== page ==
It deserves merit to be mentioned here that recently a group of well-known Pakistani female journalists and commentators have sought protection against what they termed “vicious attacks” directed at them through social media, allegedly by people linked to the ruling PTI government. Mehmal Sarfraz, Benazir Shah, Asma Shirazi, Reema Omer, and Munizae Jahangir are among the women journalists and analysts who have signed the document.

Bilawal Bhutto Zardari, Chairman PPP, assured the journalists of protection by promising them to take the matter up before the Parliament.

Later on, another group of journalists objected to the language of the document and pointed out that targeting only one party, PTI, is unfair since those harassing women are not restricted to any single political entity.

Cynthia D. Ritchie, an American blogger based in Pakistan, recently accused former interior minister Senator Rehman Malik of having raped her in Islamabad in 2011 and ex-prime minister Yousuf Raza Gilani of “physically manhandling” her while Gilani was staying at the “President’s House”. Both leaders denied the charges. However, the PPP chairman neither took any notice nor rushed to stand by Ritchie for a greater cause.

What has Pakistan done to ‘empower’ women?

Notably, Pakistani laws are being reformed in order to ensure women’s protection in line with cultural sensitivities and social goals. The Pakistan Penal Code 1860 and its sections 496C, 509, 354A, and 366A protects women from any kind of harassment in the country. Protection against Harassment of Women at Workplace Act (2010) gives more protection to women in Pakistan.

In all public sector employments, females are being given 3 years’ age relaxation. It has become mandatory that all recruitment committees or selection boards would have at least one woman member. Maternity leave is again a facility for women in Pakistan which is even not available in developed countries like the USA.

The government of Pakistan has allocated a 10 percent quota for women in public sector employment. The Punjab province has increased the women quota to 15 percent, and in Sindh, women job quota in the police has been amplified from 2 percent to 5 percent.

In August 2000, the Devolution of Power Plan announced, women were allotted with 33 percent of the local legislative seats at the union, tehsil (municipality), and district level. The national assembly of Pakistan has 33 percent representation as per Pervaiz Musharraf’s proposal. Women are also allowed to contest the election on general seats.

Read More: PU Professor Slammed for controversial FB post is Victim of harassment

BISP empowers women with an interest-free loan facility for financial assistance under their Waseela-e-Haq program to start their trade or business. The Waseela-e-Rozgar provides vocational and technical training of one month to a year’s duration, to the female beneficiary or her nominee, it is estimated 150,000 beneficiaries getting Rs 6,000 per month as a stipend for each trainee.

Politics of Harassment or Revolution through evolution?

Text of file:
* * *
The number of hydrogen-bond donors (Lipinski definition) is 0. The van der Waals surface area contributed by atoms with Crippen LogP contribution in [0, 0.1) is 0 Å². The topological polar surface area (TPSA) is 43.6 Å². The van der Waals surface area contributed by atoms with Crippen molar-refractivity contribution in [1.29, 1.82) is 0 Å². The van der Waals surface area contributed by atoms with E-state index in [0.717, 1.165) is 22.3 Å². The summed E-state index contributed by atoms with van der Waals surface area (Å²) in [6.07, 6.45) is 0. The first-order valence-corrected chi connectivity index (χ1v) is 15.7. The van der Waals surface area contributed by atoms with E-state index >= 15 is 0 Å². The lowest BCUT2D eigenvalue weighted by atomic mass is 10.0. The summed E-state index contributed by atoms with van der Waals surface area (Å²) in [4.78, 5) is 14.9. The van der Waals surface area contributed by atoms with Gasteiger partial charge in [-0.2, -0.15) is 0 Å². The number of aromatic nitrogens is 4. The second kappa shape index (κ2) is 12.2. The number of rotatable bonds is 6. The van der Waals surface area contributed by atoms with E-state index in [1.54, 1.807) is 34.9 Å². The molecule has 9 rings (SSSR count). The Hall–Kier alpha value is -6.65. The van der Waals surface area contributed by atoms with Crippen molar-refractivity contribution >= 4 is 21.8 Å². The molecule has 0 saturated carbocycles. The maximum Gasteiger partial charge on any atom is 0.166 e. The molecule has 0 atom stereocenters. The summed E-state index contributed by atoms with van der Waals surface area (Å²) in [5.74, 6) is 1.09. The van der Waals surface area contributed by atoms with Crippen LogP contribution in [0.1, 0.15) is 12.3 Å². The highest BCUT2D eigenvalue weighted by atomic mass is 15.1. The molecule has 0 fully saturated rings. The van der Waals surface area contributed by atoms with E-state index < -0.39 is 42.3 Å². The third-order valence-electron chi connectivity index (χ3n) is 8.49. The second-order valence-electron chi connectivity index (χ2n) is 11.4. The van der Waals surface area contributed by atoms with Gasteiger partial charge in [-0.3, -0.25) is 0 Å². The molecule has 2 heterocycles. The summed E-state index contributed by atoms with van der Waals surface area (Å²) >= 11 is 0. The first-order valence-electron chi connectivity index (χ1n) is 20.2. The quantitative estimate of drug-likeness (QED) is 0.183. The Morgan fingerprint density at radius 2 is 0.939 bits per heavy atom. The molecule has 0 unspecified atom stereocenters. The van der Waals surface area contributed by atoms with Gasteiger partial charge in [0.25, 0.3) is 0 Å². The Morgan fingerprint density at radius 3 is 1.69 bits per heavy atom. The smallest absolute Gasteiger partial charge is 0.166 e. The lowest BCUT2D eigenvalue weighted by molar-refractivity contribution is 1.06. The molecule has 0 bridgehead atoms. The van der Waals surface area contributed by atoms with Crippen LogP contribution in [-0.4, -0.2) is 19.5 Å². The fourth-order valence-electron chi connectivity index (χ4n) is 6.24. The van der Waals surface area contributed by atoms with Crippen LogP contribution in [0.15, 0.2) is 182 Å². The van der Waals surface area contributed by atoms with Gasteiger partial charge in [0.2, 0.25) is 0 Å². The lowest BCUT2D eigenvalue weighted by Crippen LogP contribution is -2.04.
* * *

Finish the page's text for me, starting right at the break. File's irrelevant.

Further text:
Societal goals are set as a result of the collective intellectual experience of generations. The top-bottom approach to influence the process of social change is prone to disruptions and chaos. In this regard, it may be noted that the motto of the French Revolution (1789 to 1799) was Liberté, égalité, fraternité (liberty, equality, fraternity) but the French women gained the right to vote in 1944. More importantly, women won the right to work without getting permission from their husbands, in addition to the right to open personal bank accounts in France in the 1960s.

Therefore, we maintain that a) there must be an indigenized version of feminism in Pakistan to genuinely address the issues women faced in this society; b) those using the tag of harassment for political reasons must not be taken as champions of women rights; c) Pakistan’s social system is evolving and adapting new changes that is an indication of progress in these testing times.

Read More: Dawn chief inquiry: Filmmaker Jami counts the days

Finally, women enjoy social protections (properly understood) in the existing Pakistani social set-up. A woman’s importance as a sister, mother and wife is undisputed. Hence, we argue that this is where the shoe pinches; the NGOs or so-called rights organizations working to empower women keep maneuvering the facts to take heavy financial assistance from international donors.

Individuals and organizations deliberately targeting Pakistan’s ‘integrated family bond’ to disintegrate it to serve the interests of corporate capitalism. Imposition of ideas does not lead to empowerment rather it unprecedentedly disempowers them.

Dr. Rana Eijaz Ahmad is a Professor of International Relations at the Department of Political Science and Host Director Confucius Institute, University of the Punjab Lahore. He can be reached at ranaeijaz@gmail.com

Farah Adeed is working as an Assistant Editor with Global Village Space (GVS). The views expressed in this article are the authors’ own and do not necessarily reflect Global Village Space’s Editorial Policy.